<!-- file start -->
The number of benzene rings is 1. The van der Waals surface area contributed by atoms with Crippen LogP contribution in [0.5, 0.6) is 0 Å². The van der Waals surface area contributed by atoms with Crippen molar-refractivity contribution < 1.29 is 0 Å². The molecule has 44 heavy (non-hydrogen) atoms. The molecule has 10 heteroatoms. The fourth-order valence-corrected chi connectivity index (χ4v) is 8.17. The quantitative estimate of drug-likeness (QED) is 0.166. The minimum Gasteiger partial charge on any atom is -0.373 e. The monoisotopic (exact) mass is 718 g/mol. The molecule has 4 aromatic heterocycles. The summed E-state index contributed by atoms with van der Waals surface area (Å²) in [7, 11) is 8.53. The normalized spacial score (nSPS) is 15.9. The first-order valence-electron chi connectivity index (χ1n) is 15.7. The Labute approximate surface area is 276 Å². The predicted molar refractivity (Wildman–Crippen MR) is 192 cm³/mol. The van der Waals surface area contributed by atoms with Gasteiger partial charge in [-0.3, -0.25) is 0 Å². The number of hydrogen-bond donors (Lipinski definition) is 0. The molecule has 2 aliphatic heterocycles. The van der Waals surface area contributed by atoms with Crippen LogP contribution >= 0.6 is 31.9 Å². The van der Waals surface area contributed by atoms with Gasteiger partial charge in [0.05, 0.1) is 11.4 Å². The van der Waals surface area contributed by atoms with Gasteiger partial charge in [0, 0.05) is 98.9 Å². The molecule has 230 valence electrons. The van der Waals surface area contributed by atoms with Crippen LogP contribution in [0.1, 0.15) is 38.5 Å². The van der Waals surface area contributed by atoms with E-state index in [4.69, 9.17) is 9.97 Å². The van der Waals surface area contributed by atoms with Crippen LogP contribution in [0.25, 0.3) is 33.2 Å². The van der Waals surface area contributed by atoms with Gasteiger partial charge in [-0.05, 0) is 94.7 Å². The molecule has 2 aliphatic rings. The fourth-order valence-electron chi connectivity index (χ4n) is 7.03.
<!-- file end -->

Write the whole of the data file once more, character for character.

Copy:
The number of benzene rings is 1. The van der Waals surface area contributed by atoms with Crippen LogP contribution in [0.5, 0.6) is 0 Å². The van der Waals surface area contributed by atoms with Crippen molar-refractivity contribution < 1.29 is 0 Å². The molecule has 44 heavy (non-hydrogen) atoms. The molecule has 10 heteroatoms. The fourth-order valence-corrected chi connectivity index (χ4v) is 8.17. The quantitative estimate of drug-likeness (QED) is 0.166. The minimum Gasteiger partial charge on any atom is -0.373 e. The monoisotopic (exact) mass is 718 g/mol. The molecule has 4 aromatic heterocycles. The summed E-state index contributed by atoms with van der Waals surface area (Å²) in [7, 11) is 8.53. The normalized spacial score (nSPS) is 15.9. The first-order valence-electron chi connectivity index (χ1n) is 15.7. The Labute approximate surface area is 276 Å². The predicted molar refractivity (Wildman–Crippen MR) is 192 cm³/mol. The van der Waals surface area contributed by atoms with Gasteiger partial charge in [-0.3, -0.25) is 0 Å². The number of hydrogen-bond donors (Lipinski definition) is 0. The molecule has 2 aliphatic heterocycles. The van der Waals surface area contributed by atoms with Crippen LogP contribution >= 0.6 is 31.9 Å². The van der Waals surface area contributed by atoms with Gasteiger partial charge in [0.05, 0.1) is 11.4 Å². The van der Waals surface area contributed by atoms with Gasteiger partial charge in [0, 0.05) is 98.9 Å². The molecule has 230 valence electrons. The van der Waals surface area contributed by atoms with Crippen LogP contribution in [0.1, 0.15) is 38.5 Å². The van der Waals surface area contributed by atoms with E-state index in [4.69, 9.17) is 9.97 Å². The van der Waals surface area contributed by atoms with Crippen LogP contribution in [0.25, 0.3) is 33.2 Å². The van der Waals surface area contributed by atoms with Gasteiger partial charge in [-0.05, 0) is 94.7 Å². The molecule has 2 aliphatic rings. The fourth-order valence-electron chi connectivity index (χ4n) is 7.03.